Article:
Marisa Lagos, Chronicle Sacramento Bureau
San Francisco Chronicle
Sunday, August 29, 2010

(08-29) 04:00 PDT Sacramento – —

The campaign for state attorney general is heating up as the candidates – prosecutors from opposite ends of the state and political aisle – launch scathing attacks on one another over their character and integrity.

Last week, Los Angeles District Attorney Steve Cooley accused San Francisco District Attorney Kamala Harris of hypocrisy for accepting more than $34,000 in travel from a leadership fellowship while at the same time criticizing him for accepting more than $11,000 in gifts from individuals. She has also slammed him for spending more than $10,000 in “officeholder funds” – money raised from private donors – to travel abroad and to Sonoma County for an exclusive, men-only retreat at Bohemian Grove.

State law allows elected officials to accept up to $420 in gifts from any individual within a year, and both candidates have reported the gifts as required by the state. But some critics say the practice of accepting any gifts raises questions about whether a prosecutor can maintain his or her integrity.

Harris, a Democrat, launched a radio ad Aug. 18 mocking her Republican opponent’s acceptance of “Lakers tickets, concerts at the Hollywood Bowl, liquor, cigars, cologne and Italian designer suits” and questioning his integrity. Her ad followed an Aug. 9 report in The Chronicle detailing the thousands of dollars in gifts and travel the Republican candidate has accepted over the years.
Back and forth

In response to the criticism from Harris, a Cooley spokesman pointed to the more than $34,000 in travel Harris has accepted in connection with her leadership fellowship at the Aspen Institute, a nonpartisan, nonprofit organization. He also noted the approximately $1,400 worth of gifts Harris has accepted over her nearly six years in office, including $75 worth of San Francisco Giants tickets, a $300 vase from Mills College and a $100 ceremonial sword from the Thailand attorney general.

“What struck me the most is the cynicism and hypocrisy,” said Kevin Spillane, Cooley’s political consultant. “She is attacking Cooley for something she has not only done, but done much more extensively. She is trying to portray an image of (Cooley’s) lavish lifestyle, which is false, when she is the one jet-setting around the world.”

Harris spokesman Brian Brokaw retorted that the Cooley campaign is going to “desperate lengths to dig his way out of a brewing scandal.” He noted that Cooley accepted more than $1,600 in Lakers tickets alone and said the career prosecutor “is quaking in his boots, because he has based his entire candidacy on his unquestionable virtue.”

Cooley was on the offensive again this week after an Aug. 26 L.A. Weekly story disclosed questionable campaign contributions accepted by the GOP nominee. The report details money given to Cooley six years ago by a prolific GOP donor who, in 2007, pleaded guilty to making illegal campaign contributions in federal races.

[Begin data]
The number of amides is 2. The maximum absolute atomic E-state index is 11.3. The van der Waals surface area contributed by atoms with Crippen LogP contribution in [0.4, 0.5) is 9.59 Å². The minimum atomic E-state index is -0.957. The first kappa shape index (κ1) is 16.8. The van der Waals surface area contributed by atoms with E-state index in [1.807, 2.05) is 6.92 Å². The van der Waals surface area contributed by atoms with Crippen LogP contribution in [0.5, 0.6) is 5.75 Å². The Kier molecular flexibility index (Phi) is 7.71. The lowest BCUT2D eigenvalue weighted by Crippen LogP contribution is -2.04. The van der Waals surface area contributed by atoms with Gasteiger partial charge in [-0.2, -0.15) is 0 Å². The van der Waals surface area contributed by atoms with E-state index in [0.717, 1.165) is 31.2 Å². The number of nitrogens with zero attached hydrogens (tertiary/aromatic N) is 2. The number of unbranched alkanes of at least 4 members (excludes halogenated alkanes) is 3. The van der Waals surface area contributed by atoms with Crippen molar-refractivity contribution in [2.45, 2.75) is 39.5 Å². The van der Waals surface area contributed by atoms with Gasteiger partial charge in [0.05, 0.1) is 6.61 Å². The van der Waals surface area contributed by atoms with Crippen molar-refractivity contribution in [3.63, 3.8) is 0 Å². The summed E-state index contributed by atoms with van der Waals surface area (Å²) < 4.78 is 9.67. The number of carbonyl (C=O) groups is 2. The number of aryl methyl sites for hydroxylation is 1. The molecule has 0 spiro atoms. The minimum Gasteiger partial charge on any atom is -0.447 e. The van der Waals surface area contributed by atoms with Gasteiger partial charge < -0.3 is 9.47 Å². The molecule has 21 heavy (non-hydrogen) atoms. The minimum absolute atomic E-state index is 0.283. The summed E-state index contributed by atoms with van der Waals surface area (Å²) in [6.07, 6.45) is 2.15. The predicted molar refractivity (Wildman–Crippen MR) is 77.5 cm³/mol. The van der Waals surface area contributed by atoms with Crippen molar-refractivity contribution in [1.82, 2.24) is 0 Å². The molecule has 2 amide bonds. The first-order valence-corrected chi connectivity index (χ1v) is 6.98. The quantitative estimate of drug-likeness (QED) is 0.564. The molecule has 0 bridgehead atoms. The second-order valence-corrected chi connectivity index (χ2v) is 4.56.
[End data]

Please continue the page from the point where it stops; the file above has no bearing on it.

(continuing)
Gladwin Gill, a Los Angeles business owner, funneled money through relatives and employees to skirt federal campaign contribution limits; some of the same people named in that case, as well as Gill, contributed thousands of dollars to one of Cooley’s re-election campaigns. The story notes that Cooley’s office has prosecuted Democratic donors for similar offenses but that Gill’s contributions were never investigated.

Spillane said the issue was not investigated because the district attorney’s office never received a formal complaint. He said the contributions will not be investigated now – nor will they be returned, because the statute of limitations has expired and the money has long been spent.

Brokaw called that response “a jaw-dropping display of chutzpah from a career prosecutor who has spent decades in law enforcement” and said Cooley is a hypocrite himself.

“Cooley’s invoking (the) statute of limitations as a reason to not investigate this matter is both improper and unethical,” he added. “It appears as though Mr. Cooley’s admission of a date – certain at which the statute of limitations would have expired – 2008 – implies that Cooley does in fact believe a crime may have been committed.”
Attacks called questionable

The seriousness of any of the accusations flying back and forth is questionable, said Judy Nadler, a government ethics expert at Santa Clara University and former Santa Clara mayor – particularly the attacks on the Rodel Fellowship awarded to Harris.

“I believe (the fellowship) comes under the category of an educational program that benefits the public,” she said.

The prestigious fellowship is awarded to both Republicans and Democrats, aims to educate emerging political leaders and is funded by a foundation, according to Aspen Institute officials.

Spillane, however, said many corporate donors support the Aspen Institute and noted that Harris traveled to China, India and the Middle East on the fellowship’s dime.

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